Hewlett-Packard is set to sell and support the Solaris operating system from Sun Microsystems on its line of ProLiant servers at the same level it currently does with Microsoft Windows.
These two rival companies, that compete in the server hardware vending business, on Wednesday unveiled expansion of a multi-year partnership agreement which would see HP distribute and provide technical support for Sun’s Solaris 10 operating system on ProLiant Line servers and Blade system platforms
Quoting Jonathan Schwartz, President and CEO of Sun :
“Both Mark Hurd [HP chairman, president and CEO] and I have heard directly from customers across the world that they are interested in Solaris, running it on HP hardware, along with getting the legendary support, not only from HP organizations [but also from] the innovation they've come to expect from the Solaris organization.”
The new agreement represents a landmark shift in the market for Sun’s MySQL database platform, its Java platform and many other innovations in server and storage systems. This is a movement that will provide a “Compelling alternative for customers that are looking for more efficiency, more performance and ultimately, lower costs.” According to Schwartz.
Under this new agreement, HP will support Solaris in the same way that it currently supports other platforms such as Microsoft Windows, SUSE Linux, Red Hat Linux and VMWare. The biggest benefit is going to be that customers will now have a centralized access point for technical support. They can purchase the tried and true HP ProLiant or blade systems and receive support for Solaris. A definite win-win situation for both entities. HP can now position its cost effective ProLiant line into more mission critical applications than it has been able to in the past, thanks to Solaris.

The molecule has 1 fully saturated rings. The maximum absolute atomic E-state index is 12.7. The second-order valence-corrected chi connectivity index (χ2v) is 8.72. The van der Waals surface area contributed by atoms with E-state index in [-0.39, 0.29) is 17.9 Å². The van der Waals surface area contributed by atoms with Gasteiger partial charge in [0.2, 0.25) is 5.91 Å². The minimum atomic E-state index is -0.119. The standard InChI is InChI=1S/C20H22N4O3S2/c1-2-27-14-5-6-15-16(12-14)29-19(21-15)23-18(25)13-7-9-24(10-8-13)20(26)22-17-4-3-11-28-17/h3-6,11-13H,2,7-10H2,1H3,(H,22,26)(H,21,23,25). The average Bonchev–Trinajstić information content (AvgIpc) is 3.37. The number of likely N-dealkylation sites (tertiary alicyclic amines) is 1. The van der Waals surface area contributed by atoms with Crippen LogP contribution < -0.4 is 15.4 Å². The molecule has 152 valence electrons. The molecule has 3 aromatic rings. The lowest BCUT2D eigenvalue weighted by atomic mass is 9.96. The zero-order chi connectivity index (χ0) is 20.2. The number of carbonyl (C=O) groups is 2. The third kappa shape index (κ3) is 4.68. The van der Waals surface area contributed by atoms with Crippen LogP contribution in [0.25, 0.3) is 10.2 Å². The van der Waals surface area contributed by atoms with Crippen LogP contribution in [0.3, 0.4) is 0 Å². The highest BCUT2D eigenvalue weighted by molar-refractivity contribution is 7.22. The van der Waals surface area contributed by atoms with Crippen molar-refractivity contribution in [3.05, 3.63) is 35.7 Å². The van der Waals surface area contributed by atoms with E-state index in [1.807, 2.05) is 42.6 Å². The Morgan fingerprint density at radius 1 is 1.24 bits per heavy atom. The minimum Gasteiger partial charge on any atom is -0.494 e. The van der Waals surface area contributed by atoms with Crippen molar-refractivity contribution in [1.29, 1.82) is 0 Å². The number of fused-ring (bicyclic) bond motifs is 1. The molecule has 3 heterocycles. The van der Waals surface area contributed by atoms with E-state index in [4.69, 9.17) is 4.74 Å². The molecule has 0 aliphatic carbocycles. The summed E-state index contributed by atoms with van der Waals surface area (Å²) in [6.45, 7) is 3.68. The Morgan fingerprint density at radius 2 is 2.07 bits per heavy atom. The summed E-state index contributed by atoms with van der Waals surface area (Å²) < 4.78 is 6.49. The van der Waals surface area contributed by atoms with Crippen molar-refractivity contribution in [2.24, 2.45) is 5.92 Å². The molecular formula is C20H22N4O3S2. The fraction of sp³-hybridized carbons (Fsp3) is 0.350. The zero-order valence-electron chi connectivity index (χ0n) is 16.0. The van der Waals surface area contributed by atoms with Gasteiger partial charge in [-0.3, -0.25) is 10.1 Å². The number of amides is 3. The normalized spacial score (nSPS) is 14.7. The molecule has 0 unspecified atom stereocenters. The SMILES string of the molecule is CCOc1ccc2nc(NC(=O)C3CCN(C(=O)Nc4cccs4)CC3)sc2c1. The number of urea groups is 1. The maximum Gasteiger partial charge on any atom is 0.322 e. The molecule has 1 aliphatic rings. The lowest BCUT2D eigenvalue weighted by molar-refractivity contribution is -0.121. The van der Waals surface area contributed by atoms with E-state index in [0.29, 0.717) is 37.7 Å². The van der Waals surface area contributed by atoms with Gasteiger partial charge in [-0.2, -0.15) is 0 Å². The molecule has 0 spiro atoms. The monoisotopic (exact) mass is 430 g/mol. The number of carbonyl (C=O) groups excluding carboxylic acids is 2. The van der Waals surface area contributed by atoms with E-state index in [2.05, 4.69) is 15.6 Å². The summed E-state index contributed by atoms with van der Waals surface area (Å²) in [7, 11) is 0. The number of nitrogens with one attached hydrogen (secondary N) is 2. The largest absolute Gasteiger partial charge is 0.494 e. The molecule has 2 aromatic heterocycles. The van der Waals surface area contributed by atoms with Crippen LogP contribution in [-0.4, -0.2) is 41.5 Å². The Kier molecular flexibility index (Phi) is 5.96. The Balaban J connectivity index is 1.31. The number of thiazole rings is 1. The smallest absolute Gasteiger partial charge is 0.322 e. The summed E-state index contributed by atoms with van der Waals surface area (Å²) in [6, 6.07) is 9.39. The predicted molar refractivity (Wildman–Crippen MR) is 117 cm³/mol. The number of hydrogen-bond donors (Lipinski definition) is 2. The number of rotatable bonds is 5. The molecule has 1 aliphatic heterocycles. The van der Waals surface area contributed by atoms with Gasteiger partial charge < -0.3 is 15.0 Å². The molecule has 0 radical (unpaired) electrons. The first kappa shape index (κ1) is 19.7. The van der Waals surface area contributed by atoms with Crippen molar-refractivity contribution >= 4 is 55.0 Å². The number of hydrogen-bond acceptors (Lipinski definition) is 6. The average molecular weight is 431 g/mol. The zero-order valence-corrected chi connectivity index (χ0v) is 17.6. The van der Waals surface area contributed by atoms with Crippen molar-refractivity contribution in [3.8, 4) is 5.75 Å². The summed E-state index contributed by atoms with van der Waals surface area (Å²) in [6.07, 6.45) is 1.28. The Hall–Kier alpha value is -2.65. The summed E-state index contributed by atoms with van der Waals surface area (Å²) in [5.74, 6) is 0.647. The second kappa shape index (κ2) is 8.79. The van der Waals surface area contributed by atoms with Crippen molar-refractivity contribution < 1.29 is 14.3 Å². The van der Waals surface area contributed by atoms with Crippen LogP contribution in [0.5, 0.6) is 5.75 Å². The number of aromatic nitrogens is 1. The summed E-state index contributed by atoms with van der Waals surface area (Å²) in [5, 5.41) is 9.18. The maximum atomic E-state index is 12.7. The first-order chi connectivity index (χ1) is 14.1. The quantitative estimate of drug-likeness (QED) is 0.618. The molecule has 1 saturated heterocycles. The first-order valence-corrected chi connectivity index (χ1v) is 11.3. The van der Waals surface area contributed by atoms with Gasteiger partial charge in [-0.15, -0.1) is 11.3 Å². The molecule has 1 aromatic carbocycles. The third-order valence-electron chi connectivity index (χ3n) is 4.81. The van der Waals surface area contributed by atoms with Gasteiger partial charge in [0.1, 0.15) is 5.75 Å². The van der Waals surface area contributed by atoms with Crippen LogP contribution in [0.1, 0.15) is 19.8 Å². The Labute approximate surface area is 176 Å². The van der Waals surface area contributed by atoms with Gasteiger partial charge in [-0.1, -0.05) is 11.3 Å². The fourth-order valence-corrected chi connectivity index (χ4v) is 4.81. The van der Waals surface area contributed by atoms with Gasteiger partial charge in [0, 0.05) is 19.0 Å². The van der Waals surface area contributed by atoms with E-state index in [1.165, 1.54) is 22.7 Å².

It is natural to expect that Sun may lose support revenue to HP along with this new agreement, however Sun Microsystems believes that this movement will see incremental revenue over time as well as increased sales of development and other software tools or services.
Do you use Solaris at the work place? How does Solaris fair with other workstation-class and above operating systems?